'To do nothing at all is the most difficult thing in the world.' - Oscar Wilde
More than ever before, we live in a culture that excoriates inactivity and demonizes idleness. Work, connectivity and a constant flow of information are the cultural norms, and a permanent busyness pervades even our quietest moments. Little wonder so many of us are burning out.
Dr. Saad Ismail & Professor Josh Cohen engage in an illuminating conversation on our ambivalent relationship to work. Among other things, they discuss: why do the forces of inertia and gravity catch up on us? What are the psychological dynamics of the burnout, the slacker, the slob, the daydreamer? What are the sociological and historical reasons for our modern attitudes to work? And how we may come to be in a healthy relationship with our work?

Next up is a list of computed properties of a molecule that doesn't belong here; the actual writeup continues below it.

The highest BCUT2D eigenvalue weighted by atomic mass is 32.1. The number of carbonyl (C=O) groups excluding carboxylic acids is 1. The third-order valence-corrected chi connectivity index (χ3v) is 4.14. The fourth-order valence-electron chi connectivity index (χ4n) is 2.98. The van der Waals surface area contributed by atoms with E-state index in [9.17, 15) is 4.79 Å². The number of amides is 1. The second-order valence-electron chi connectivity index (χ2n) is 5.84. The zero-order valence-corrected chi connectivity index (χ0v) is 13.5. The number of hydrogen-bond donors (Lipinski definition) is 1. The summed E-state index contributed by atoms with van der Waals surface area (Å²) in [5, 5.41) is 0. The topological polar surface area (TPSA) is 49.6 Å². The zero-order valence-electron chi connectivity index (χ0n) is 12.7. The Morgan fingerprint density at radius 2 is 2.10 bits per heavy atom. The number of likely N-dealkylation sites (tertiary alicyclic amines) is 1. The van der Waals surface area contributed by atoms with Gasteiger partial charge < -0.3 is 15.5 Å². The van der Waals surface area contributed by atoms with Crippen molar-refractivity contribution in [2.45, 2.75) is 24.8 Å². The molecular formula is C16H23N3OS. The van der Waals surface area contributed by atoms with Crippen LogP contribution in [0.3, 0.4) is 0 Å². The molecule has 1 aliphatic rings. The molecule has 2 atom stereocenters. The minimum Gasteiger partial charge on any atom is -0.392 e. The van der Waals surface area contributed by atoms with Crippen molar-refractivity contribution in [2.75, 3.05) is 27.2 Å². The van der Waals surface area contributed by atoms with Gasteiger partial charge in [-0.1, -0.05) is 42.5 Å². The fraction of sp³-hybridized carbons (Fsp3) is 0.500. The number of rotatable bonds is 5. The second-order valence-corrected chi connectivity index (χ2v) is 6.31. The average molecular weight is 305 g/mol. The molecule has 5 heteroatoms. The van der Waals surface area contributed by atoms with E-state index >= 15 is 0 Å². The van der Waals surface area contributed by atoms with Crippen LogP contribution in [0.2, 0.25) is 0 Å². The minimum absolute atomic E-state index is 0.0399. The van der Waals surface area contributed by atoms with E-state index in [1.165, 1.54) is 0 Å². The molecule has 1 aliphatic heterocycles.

Josh Cohen is a psychoanalyst in private practice, and Professor of Modern Literary Theory at Goldsmiths University of London. He is the author of Spectacular Allegories (1998), Interrupting Auschwitz (2003), How to Read Freud (2005), The Private Life (2013), and Not Working: Why We Have to Stop (2019), as well as numerous reviews and articles on modern literature, philosophy and psychoanalysis, appearing regularly in the TLS, Guardian and New Statesman. A book on the therapeutic power of literature will be published by Ebury in 2021, called ‘How To Live, What to Do: Life Lessons from Literature’.